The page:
Having the desire to see more Bedouin culture, I hopped on a bus and went to Rahat. An entirely Bedouin city, it is a fantastic place to go to experience their culture. Since it was already dark and my transportation options were dwindling to go back home (this can be a stressful part of spontaneous travel), I focused on my goal: food. Before I sat down to eat, though, I met a wonderful young man named Mohammed who is studying English. I had asked him for directions, one thing led to another, and we decided to stay in touch and exchange languages. In particular, I’m dying to learn his Bedouin dialect. And I can help him with English 🙂
I sat down to eat a feast. This is not an exaggeration. For 25 shekels, approximately $7.30, I got to eat this:
The picture doesn’t really do it justice- it’s huge. I didn’t finish half the rice (chicken is buried in it)- and I was very hungry. The bread is delightful- kind of like Druze pita i.e. nothing like the pita you’d find in a grocery store. The full bowl of soup that came with it was tomato-ey, a little spicy, and delicious. The rice kind of tasted like Biryani, for any of my fellow South Asian food fans. And it was covered in peanuts, peas, veggies, and delicious sauce. My doggy bag was enormous.
The people there were so kind. I have to paint this picture for you- there are 0 Jews anywhere. I can’t imagine many Jews come to Rahat to dine in one of the Arab restaurants that often sit at the footsteps of their villages for Jews to eat at without going “too far in”. I could be wrong, maybe some come. All I can say for sure is that when I was there, I was the only one around. And a totally novel figure.
People were so curious to talk to me. I was asked a million questions (fortunately nothing about marriage). All of them kind and welcoming. We mostly spoke in Arabic. I asked them to teach me some Bedouin- they said I spoke fellahi! 🙂 We used a few Hebrew words but they truly loved to practice their English 🙂 People knew I was American, Jewish, and Israeli. And I have to say, and this repeatedly shocks me, being American has been a huge plus to my travels in the Middle East. Despite the fact that the American government has a very long history of bullying other countries, so many people here still love America. Jews, Arabs- doesn’t matter. It’s fascinating and frankly really encouraging. It’s also a great way to disarm the people who are, in fact, suspicious of you, because I can play the innocent stranger. To be fair, I pretty much am one 🙂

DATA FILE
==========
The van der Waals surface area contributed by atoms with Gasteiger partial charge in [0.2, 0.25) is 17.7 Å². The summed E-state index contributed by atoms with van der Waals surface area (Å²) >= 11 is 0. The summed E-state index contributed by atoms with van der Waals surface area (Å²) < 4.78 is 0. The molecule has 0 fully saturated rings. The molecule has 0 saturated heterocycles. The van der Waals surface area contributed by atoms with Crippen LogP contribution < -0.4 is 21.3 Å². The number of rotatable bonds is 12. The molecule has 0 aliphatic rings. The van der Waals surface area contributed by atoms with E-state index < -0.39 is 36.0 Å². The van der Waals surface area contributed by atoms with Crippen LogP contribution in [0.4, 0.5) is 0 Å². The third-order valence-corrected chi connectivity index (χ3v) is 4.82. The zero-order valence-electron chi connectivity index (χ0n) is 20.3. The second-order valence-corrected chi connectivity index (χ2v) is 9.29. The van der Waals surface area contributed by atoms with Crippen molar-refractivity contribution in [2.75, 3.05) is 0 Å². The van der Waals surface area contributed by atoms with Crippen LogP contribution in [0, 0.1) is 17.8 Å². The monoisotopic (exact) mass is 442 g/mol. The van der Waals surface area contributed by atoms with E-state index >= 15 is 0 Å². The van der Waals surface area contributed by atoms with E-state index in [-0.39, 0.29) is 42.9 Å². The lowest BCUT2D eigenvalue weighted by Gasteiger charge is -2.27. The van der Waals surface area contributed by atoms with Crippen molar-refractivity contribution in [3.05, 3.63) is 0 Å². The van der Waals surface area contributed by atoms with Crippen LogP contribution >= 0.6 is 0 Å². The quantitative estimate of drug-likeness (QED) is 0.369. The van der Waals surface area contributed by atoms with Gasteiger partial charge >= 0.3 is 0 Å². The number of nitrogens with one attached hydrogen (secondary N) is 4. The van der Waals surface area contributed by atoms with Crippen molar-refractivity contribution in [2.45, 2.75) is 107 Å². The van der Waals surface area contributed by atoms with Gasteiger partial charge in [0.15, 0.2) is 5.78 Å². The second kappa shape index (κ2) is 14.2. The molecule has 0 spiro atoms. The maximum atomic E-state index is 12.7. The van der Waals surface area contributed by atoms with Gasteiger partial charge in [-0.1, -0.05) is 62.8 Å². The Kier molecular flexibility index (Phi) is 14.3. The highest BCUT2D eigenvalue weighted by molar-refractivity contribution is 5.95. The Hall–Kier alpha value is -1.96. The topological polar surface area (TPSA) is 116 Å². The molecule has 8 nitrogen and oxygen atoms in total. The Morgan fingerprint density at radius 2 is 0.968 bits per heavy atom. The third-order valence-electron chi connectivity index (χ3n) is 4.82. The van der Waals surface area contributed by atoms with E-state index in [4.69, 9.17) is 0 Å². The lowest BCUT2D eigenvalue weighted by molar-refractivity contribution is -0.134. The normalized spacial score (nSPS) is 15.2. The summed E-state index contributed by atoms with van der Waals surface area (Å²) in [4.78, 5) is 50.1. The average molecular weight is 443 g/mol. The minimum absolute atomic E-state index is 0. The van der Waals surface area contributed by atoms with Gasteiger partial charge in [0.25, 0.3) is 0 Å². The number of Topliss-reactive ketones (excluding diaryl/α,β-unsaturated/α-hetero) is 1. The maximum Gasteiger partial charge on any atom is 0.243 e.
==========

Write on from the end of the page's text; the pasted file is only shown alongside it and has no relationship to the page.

Before my sated self headed to the bus (and then an exceedingly long train ride because I missed the more direct train- note to self for next trip), a man grabs my phone and insists we take a selfie. Apparently some concepts are universal:
As I headed to the bus, a man asked me what languages I spoke. One of them is Yiddish. And in a moment that you couldn’t even dream of in the wildest of scenarios, the Bedouin man tells me there’s a guy in their town…who speaks Yiddish. In shock and amazement, I asked why. He said that the man, back in the day when Yiddish was more widely spoken here, learned it just as he did every common tongue in the area. My grin, inside and out, could not have been bigger.
In pure cultural ecstasy, I headed home on a very slow train. With a lot of time to digest a rich and exciting day.
Intercultural exploration and communication can be very challenging. One does not come out of the womb with the skills necessary to make it happen- even if you may have some characteristics that help. I’ve spent my whole life communicating across cultures. From the my early years in Japan to my schooling in Maryland with so many immigrant friends to my work for refugee rights to the dozen or so languages I’ve studied (8 or 9 of which I can currently speak). None of this happened by osmosis nor just because I have “an ear” for it. I do have an ear for it- but just like a concert violinist doesn’t magically pick up a bow and play a concerto, I have honed these skills over years of practice and joy.
Today is the kind of day I’m proud to call myself a cultural explorer. One who learns, who tries new things, who makes people smile, who grows, who creates, who makes the world a better place.
If you’re looking for new adventure, the world is your backyard. And your backyard just may have a Bedouin Yiddish speaker.